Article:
For a deeper understanding of the change in the popular vision of the days of Sefirat haOmer see here.

Women are exempted from the counting of the Omer, but they can still count it without pronouncing the Berakha.

If one forgets to count the day at night, one could count it during daytime until sunset, but without reciting the blessing for that day.

If one forgets to count one day completely, then he can count during the following days, but without pronouncing the blessing anymore.

For a summary of Minhaguim of Sefirat haOmer, see here:

Rabbi Yosef Bitton. YMJC | 130 Steamboat Rd. | Great Neck | NY | 11024

Wednesday, April 27, 2011


From the end of Pesach until the 33rd day of the Omer we have the tradition of keeping certain customs of mourning, in memory of the twenty-four thousand students of rabbi Aqiba who died in that period of time in the years 130 ACE.

1. Weddings or engagements are not allowed during the days of the Sefira, but in many communities it is customary to allow an engagement to take place during Rosh Chodesh Iyar.

2. The first day to allow the performance of a wedding, according to the Sephardic Minhag, is on the 34th day of the Omer while for the Ashkenazi Minhag is on the 33rd.

3. Men are not allowed to get a haircut during the days of the Sefira until the 34th day of the Omer. Women are not subject to any restrictions regarding their hair.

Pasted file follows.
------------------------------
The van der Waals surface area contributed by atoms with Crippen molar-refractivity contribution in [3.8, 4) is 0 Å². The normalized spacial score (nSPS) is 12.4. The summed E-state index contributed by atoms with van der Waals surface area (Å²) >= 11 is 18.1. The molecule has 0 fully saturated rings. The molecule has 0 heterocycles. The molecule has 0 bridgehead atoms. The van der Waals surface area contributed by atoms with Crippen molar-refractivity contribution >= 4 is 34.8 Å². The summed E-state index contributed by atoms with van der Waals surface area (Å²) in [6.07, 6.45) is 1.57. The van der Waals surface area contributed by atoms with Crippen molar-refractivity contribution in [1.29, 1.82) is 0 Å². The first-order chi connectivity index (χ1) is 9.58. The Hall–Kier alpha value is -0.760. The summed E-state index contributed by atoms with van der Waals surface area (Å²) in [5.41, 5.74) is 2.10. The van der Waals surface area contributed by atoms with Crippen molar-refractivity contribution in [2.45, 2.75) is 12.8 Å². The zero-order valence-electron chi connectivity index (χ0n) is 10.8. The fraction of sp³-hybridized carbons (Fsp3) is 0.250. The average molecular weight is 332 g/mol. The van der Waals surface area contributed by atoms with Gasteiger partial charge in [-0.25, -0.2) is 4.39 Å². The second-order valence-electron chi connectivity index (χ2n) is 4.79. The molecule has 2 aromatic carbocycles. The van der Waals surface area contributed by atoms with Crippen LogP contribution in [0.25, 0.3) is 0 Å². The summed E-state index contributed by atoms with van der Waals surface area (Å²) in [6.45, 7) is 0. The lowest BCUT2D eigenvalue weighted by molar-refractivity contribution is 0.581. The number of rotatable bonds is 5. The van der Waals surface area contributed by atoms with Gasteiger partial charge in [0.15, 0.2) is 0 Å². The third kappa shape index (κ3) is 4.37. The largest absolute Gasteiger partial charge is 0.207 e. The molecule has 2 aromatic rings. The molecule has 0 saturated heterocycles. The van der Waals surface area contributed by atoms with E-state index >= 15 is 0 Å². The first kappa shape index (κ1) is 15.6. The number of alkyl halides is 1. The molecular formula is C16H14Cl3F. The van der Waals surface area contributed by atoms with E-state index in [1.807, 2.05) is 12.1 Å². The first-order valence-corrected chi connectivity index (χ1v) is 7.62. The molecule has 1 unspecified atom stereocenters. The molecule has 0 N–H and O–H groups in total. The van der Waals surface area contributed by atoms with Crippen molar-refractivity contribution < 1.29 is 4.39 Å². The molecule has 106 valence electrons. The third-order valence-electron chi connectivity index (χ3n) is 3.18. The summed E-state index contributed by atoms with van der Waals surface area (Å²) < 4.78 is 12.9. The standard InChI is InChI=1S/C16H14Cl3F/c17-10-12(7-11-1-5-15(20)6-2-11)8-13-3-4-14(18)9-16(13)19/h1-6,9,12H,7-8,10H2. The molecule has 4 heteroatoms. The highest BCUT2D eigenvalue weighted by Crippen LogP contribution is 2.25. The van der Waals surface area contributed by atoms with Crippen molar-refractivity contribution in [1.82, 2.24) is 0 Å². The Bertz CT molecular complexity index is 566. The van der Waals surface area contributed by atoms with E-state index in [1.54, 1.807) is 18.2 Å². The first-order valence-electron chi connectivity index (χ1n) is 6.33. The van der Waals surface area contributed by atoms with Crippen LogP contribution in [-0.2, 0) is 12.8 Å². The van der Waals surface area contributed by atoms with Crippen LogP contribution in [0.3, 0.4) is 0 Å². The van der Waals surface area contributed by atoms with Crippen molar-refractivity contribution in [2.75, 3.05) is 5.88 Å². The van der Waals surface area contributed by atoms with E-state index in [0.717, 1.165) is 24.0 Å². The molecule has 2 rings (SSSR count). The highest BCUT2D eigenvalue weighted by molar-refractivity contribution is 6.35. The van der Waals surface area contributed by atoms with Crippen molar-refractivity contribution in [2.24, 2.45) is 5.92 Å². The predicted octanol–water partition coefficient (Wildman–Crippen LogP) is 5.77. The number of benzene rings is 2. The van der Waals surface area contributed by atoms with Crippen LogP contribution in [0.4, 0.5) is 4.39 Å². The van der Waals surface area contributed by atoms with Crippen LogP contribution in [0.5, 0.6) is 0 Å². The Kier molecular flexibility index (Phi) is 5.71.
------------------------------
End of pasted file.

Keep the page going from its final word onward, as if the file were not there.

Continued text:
4. It is customary not to wear any new clothing for which one would regularly say the Berakha Sheheheyanu. Since this custom is not mentioned in the Shulhan Arukh there is some leniency to it. For example: If a specific new garment will not be available after the Omer or if the price will increase after Lag laOmer it is permitted to acquire the new clothing. If the new clothing is much needed it can be worn on Shabbat for the first time, saying Sheheheyanu for it. Buying new clothing for a wedding is permitted, for the bride the groom and their immediate family. Buying new clothing for a Brit Milah is also permitted for the family.

5. Buying a new house is permitted, but if possible, one should move into it only after Lag laOmer. If one does not have a house or an office he can move into the new property even before Lag laOmer. It is NOT forbidden to make a contract or a closing for a house during these days.

6. During these days one should avoid listen to live music and/or going to a movie theater.

7. In our community the celebration of Yom haAtzmaut, Israel's Independence Day, which commemorates the anniversary of the re-establishment of the State of Israel overrides the mourning restrictions of the Omer period, thus we celebrate that day with joyous prayers, banquettes, dancing and music.

It is important to notice that all the restrictions we follow in the days of Omer are not associated with any superstitious notions of bad luck or bad Mazal. These Minhaguim are related exclusively to the mourning we keep, honoring the memory of the students of rabbi Aqiba.